Mathematical space is a collection of objects with a structure defined over them. This definition as a whole, as well as the words used in it, and their relations may seem too vague, broad, and ambiguous. What is “object”? What is “collection” and “structure”? Why the structure is “defined”, and not intrinsically belongs to these objects or their collection? And, if it’s defined, who and why defines it?
Instead of intuitively guessing answers to these questions, we might have wanted to build our understanding of the vague and complex concepts from a limited basis of the simple, narrow, well defined, clear and distinct concepts, as Rene Descartes, one of the framers of the modern philosophy and algebra, have wanted. However, the same time he noted that human mind is a very poor inventor. It can’t create anything genuinely new. It’s very good, though, in mixing and combining blocks already known to it. If we go to the path of excessive reduction of the number, richness, and generality of these blocks, we may end up unable to span complex (if at all) concepts from the simple, distinct, and clear blocks.
Therefore, we may be better off defining simple, well defined, and clear rules of combination of the potentially opaque, complex, and only intuitively comprehensible building blocks. To add insult to the injury, postmodernism pointed out that intuition depends on the personal experience, therefore each person will have different from others innate concepts. The question ‘is your “red” the same as my “red”?’ does not necessarily expects an affirmative answer. Still, we may define labels or tokens (word “red”) to the real-world phenomena, hoping that everyone would sort out relations of their inner mental images with those labels by themselves, likely on sub/unconscious level.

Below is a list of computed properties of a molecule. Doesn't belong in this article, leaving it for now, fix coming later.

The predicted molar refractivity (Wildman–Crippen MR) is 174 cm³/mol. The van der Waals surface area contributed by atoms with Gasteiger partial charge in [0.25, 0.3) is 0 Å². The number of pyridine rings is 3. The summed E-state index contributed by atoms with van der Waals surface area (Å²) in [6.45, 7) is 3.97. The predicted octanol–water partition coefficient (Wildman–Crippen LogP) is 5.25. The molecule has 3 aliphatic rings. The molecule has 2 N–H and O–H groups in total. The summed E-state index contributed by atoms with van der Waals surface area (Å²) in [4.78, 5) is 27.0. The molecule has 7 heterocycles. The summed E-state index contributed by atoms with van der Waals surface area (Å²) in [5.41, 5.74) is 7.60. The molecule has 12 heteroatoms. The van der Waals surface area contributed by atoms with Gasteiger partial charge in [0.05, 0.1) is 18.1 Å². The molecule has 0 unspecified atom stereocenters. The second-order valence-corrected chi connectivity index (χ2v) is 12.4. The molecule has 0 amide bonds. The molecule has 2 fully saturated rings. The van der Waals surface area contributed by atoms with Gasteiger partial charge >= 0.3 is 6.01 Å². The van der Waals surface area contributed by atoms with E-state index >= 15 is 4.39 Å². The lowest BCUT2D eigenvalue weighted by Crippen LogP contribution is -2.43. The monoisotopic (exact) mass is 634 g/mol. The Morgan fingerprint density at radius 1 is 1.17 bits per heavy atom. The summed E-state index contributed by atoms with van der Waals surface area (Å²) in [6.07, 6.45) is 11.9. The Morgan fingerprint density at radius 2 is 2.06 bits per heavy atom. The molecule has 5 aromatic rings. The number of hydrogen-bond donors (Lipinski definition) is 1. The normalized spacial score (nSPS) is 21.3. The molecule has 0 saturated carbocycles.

In this context, Chomsky’s LAD (Language Acquisition Device) could be also decoded as the “Label” Acquisition Device, because those innate concepts of the real-world understanding are imbedded into natural human languages. For example, the very concept of number 1 (and other numbers than 1) presents in all(?) grammars of human languages in some form, or even does the dynamic of going from 1 to many via 1+1=2 (through dropped in the explicit way by many modern languages).
Therefore, we may not need to go into a rabbit hole of a purely analytical ontologies, risking to end up with nothing: this is/consists of that and that, which, in their turn, are/consist of even smaller and simpler things, until they disappear. Instead, on some level we may start thinking in terms of a more synthetic ontologies of the type: this could be thought of as that (and that, and that) in their combinations and relations (as well as equally true other combinations of other “that”s).
Based on those deep, even language embedded concepts of natural numbers, formal mathematical axioms, like Peano’s axiom, come quite naturally: for each natural number x there is only one successor y = s(x) = x + 1; if successors are equal then do equal their predecessors; there is only one number – 1 – that is not a successor of any number; 1 with its successors spans the whole collection of natural numbers N.
Mathematics has been always an object of amusement, that such a seemingly artificial construct out of the fantasy world could be so useful being applied to problems of the real world. Meanwhile, mathematical concepts are always based, on the one hand – one the real world phenomena, and on the other hand – on humans’ patterns of the world comprehension. One can reasonably expect that wherever those concepts lead us, their range will be the same – humans’ understanding of the world, i.e. humans may always find areas of their application.
The above implies that extraterrestrial, or artificial intelligence, with potentially different ways of observing and comprehending real world, may develop quite different mathematics. Even humans, using different then the “usual” set axioms have developed quite different mathematical theories, but we may expect ET’s and AI’s difference on a much larger scale.
However, let’s come back in the next chapter to the ways of thinking about “collections of objects” and “mathematical structure defined over them” from the original definition…